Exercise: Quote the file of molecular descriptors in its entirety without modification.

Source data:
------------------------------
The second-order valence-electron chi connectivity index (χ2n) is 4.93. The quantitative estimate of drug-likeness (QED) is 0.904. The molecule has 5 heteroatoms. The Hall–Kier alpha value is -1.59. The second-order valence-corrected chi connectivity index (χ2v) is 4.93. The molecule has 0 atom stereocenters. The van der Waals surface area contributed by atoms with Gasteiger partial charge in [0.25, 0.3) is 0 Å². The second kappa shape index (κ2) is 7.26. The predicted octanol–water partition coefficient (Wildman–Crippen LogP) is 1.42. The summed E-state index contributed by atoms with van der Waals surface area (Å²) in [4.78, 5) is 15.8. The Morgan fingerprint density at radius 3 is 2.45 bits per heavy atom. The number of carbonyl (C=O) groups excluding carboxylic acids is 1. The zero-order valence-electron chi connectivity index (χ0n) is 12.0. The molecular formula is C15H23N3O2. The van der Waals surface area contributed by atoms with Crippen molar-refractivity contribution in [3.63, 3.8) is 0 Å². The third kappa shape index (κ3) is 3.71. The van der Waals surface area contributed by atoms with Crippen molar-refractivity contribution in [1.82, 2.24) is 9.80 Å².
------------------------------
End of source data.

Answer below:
The second-order valence-electron chi connectivity index (χ2n) is 4.93. The quantitative estimate of drug-likeness (QED) is 0.904. The molecule has 5 heteroatoms. The Hall–Kier alpha value is -1.59. The second-order valence-corrected chi connectivity index (χ2v) is 4.93. The molecule has 0 atom stereocenters. The van der Waals surface area contributed by atoms with Gasteiger partial charge in [0.25, 0.3) is 0 Å². The second kappa shape index (κ2) is 7.26. The predicted octanol–water partition coefficient (Wildman–Crippen LogP) is 1.42. The summed E-state index contributed by atoms with van der Waals surface area (Å²) in [4.78, 5) is 15.8. The Morgan fingerprint density at radius 3 is 2.45 bits per heavy atom. The number of carbonyl (C=O) groups excluding carboxylic acids is 1. The zero-order valence-electron chi connectivity index (χ0n) is 12.0. The molecular formula is C15H23N3O2. The van der Waals surface area contributed by atoms with Crippen molar-refractivity contribution in [3.63, 3.8) is 0 Å². The third kappa shape index (κ3) is 3.71. The van der Waals surface area contributed by atoms with Crippen molar-refractivity contribution in [1.82, 2.24) is 9.80 Å².